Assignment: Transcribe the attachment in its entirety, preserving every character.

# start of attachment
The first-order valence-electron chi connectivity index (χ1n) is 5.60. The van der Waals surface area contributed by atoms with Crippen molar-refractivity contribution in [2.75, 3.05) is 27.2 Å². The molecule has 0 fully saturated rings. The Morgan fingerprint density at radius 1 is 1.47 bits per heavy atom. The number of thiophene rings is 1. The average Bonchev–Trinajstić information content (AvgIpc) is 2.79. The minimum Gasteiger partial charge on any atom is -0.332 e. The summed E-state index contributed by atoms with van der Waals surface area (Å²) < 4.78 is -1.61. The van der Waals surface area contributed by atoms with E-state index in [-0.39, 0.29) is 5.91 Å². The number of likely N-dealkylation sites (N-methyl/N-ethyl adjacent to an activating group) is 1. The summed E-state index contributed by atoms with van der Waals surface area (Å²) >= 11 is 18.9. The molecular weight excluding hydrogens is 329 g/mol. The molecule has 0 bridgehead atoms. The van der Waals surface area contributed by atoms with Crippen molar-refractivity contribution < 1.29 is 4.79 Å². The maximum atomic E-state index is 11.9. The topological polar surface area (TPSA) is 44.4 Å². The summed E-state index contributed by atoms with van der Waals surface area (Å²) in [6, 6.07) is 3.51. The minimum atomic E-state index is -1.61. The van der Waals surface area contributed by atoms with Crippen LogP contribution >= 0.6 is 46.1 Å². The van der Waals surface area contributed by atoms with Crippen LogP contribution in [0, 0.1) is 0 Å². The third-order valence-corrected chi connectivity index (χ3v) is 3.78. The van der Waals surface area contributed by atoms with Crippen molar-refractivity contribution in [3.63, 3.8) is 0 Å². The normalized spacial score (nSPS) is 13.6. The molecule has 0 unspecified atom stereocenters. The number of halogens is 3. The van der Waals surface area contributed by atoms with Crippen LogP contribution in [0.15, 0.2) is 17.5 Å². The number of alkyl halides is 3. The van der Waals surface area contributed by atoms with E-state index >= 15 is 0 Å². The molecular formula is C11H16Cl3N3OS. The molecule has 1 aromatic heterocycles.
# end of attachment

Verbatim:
The first-order valence-electron chi connectivity index (χ1n) is 5.60. The van der Waals surface area contributed by atoms with Crippen molar-refractivity contribution in [2.75, 3.05) is 27.2 Å². The molecule has 0 fully saturated rings. The Morgan fingerprint density at radius 1 is 1.47 bits per heavy atom. The number of thiophene rings is 1. The average Bonchev–Trinajstić information content (AvgIpc) is 2.79. The minimum Gasteiger partial charge on any atom is -0.332 e. The summed E-state index contributed by atoms with van der Waals surface area (Å²) < 4.78 is -1.61. The van der Waals surface area contributed by atoms with E-state index in [-0.39, 0.29) is 5.91 Å². The number of likely N-dealkylation sites (N-methyl/N-ethyl adjacent to an activating group) is 1. The summed E-state index contributed by atoms with van der Waals surface area (Å²) >= 11 is 18.9. The molecular weight excluding hydrogens is 329 g/mol. The molecule has 0 bridgehead atoms. The van der Waals surface area contributed by atoms with Crippen molar-refractivity contribution < 1.29 is 4.79 Å². The maximum atomic E-state index is 11.9. The topological polar surface area (TPSA) is 44.4 Å². The summed E-state index contributed by atoms with van der Waals surface area (Å²) in [6, 6.07) is 3.51. The minimum atomic E-state index is -1.61. The van der Waals surface area contributed by atoms with Crippen LogP contribution >= 0.6 is 46.1 Å². The van der Waals surface area contributed by atoms with Crippen LogP contribution in [0, 0.1) is 0 Å². The third-order valence-corrected chi connectivity index (χ3v) is 3.78. The van der Waals surface area contributed by atoms with Crippen molar-refractivity contribution in [3.63, 3.8) is 0 Å². The normalized spacial score (nSPS) is 13.6. The molecule has 0 unspecified atom stereocenters. The number of halogens is 3. The van der Waals surface area contributed by atoms with Crippen LogP contribution in [0.15, 0.2) is 17.5 Å². The number of alkyl halides is 3. The van der Waals surface area contributed by atoms with E-state index >= 15 is 0 Å². The molecular formula is C11H16Cl3N3OS. The molecule has 1 aromatic heterocycles.